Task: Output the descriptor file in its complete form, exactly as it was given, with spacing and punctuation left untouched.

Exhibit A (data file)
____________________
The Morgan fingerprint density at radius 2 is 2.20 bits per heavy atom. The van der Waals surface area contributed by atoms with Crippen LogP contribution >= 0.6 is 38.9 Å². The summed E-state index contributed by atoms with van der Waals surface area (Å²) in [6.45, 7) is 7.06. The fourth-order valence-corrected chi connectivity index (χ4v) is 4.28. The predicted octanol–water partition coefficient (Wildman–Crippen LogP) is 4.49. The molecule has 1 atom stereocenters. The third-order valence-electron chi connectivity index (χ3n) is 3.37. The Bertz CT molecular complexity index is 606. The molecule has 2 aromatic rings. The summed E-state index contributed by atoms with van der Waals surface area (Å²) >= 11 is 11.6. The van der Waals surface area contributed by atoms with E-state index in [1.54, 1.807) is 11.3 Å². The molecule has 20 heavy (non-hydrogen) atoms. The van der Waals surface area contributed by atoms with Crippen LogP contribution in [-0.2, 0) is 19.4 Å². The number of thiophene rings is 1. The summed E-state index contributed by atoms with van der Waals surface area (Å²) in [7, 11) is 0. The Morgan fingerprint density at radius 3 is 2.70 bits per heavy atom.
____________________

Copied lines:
The Morgan fingerprint density at radius 2 is 2.20 bits per heavy atom. The van der Waals surface area contributed by atoms with Crippen LogP contribution >= 0.6 is 38.9 Å². The summed E-state index contributed by atoms with van der Waals surface area (Å²) in [6.45, 7) is 7.06. The fourth-order valence-corrected chi connectivity index (χ4v) is 4.28. The predicted octanol–water partition coefficient (Wildman–Crippen LogP) is 4.49. The molecule has 1 atom stereocenters. The third-order valence-electron chi connectivity index (χ3n) is 3.37. The Bertz CT molecular complexity index is 606. The molecule has 2 aromatic rings. The summed E-state index contributed by atoms with van der Waals surface area (Å²) >= 11 is 11.6. The van der Waals surface area contributed by atoms with E-state index in [1.54, 1.807) is 11.3 Å². The molecule has 20 heavy (non-hydrogen) atoms. The van der Waals surface area contributed by atoms with Crippen LogP contribution in [-0.2, 0) is 19.4 Å². The number of thiophene rings is 1. The summed E-state index contributed by atoms with van der Waals surface area (Å²) in [7, 11) is 0. The Morgan fingerprint density at radius 3 is 2.70 bits per heavy atom.